Australia Provides $20 Million Worth of Aid to Marawi

Australian Foreign Minister Julie Bishop, left, gestures as she is welcomed by Philippine President Rodrigo Duterte during the former’s courtesy call at Malacanang Palace in Manila.


Manila, Philippines — Australian Foreign Minister Julie Bishop on Tuesday announced that their government will provide $20 million worth of assistance over four years to civilians affected by the conflict in Marawi City.

The assistance would also contribute to peace building in the area, according to Australia’s top diplomat.

“Yesterday I met with Philippines President Rodrigo Duterte in Manila, our second meeting for 2017. We discussed the conflict in Marawi and the impact it is having on civilians in the region,” Philstar reported, citing Bishop in a media release.

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Bishop added that the $20-million assistance would be in addition to the emergency food and other supplies worth $920,000 that she announced last June 20.

Around 360,000 people were forced to flee their homes due to the siege in Marawi City following an attack from ISIS-inspired Maute group.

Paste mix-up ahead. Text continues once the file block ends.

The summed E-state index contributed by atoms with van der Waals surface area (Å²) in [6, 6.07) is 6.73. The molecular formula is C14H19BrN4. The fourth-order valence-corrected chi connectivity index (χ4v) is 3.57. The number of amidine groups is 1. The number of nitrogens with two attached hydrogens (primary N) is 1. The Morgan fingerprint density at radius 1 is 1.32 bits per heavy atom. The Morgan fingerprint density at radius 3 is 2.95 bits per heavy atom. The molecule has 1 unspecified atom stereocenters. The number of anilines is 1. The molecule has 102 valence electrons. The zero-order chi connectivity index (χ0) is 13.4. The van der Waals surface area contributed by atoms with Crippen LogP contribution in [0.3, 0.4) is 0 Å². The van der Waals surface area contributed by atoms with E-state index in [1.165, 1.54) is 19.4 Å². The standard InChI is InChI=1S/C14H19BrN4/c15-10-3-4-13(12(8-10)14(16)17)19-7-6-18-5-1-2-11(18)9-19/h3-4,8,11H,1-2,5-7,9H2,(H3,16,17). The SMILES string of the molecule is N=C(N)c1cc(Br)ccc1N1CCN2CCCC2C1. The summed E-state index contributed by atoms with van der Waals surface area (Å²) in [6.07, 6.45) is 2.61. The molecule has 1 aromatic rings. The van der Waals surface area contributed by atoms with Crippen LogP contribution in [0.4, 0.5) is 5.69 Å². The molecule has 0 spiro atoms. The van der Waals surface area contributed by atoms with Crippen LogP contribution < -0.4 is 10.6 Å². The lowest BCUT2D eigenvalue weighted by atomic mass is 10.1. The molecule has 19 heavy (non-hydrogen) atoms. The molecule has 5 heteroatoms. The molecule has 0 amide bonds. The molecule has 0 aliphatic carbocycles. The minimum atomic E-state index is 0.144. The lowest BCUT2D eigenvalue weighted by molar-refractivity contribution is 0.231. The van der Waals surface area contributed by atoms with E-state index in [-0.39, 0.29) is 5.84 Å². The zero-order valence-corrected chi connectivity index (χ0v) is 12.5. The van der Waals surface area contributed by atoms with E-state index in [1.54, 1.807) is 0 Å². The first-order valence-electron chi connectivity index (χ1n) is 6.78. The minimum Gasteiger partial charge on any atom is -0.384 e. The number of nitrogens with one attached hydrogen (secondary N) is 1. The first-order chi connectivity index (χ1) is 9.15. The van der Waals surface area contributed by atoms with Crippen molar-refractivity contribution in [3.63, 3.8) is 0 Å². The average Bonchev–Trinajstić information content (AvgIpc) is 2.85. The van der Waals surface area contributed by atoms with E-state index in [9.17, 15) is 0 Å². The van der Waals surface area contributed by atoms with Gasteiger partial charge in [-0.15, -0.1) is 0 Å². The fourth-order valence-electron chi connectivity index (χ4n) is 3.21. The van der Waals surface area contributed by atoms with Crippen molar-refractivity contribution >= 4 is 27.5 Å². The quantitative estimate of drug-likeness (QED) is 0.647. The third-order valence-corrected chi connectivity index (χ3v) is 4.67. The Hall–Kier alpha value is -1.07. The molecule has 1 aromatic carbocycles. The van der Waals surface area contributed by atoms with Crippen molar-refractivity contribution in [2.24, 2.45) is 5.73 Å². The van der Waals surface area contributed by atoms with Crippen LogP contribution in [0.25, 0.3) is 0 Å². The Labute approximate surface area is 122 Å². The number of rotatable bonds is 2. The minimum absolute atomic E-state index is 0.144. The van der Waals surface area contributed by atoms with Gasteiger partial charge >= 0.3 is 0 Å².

“Australia’s support will help meet the urgent needs of these displaced people including through child protection and counselling services,” Bishop said.

The support from Australia would also fund small-scale infrastructure projects for communities around Marawi such as the provision of clean drinking water and the repair of local roads.

“In addition, the Australian Government will assist community peacebuilding efforts and strengthen local capacity to resist and counter extremism,” she said.

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Bishop stressed that Australia remains committed to supporting the peace process in Mindanao and that their programs would complement with existing programs of the Philippine government.

“The Australian Government continues to work with the Philippine Government to combat terrorism in the region,” Bishop said.

Last June, the Australian government offered to send two surveillance aircraft to assist Filipino government forces in its fight against ISIS-inspired militants in Mindanao.

Two AP-3C aircraft from the Royal Australian Air Force provided surveillance support to the Armed Forces of the Philippines. (T/RS5/RS1)

Mi’raj Islamic News Agency (MINA)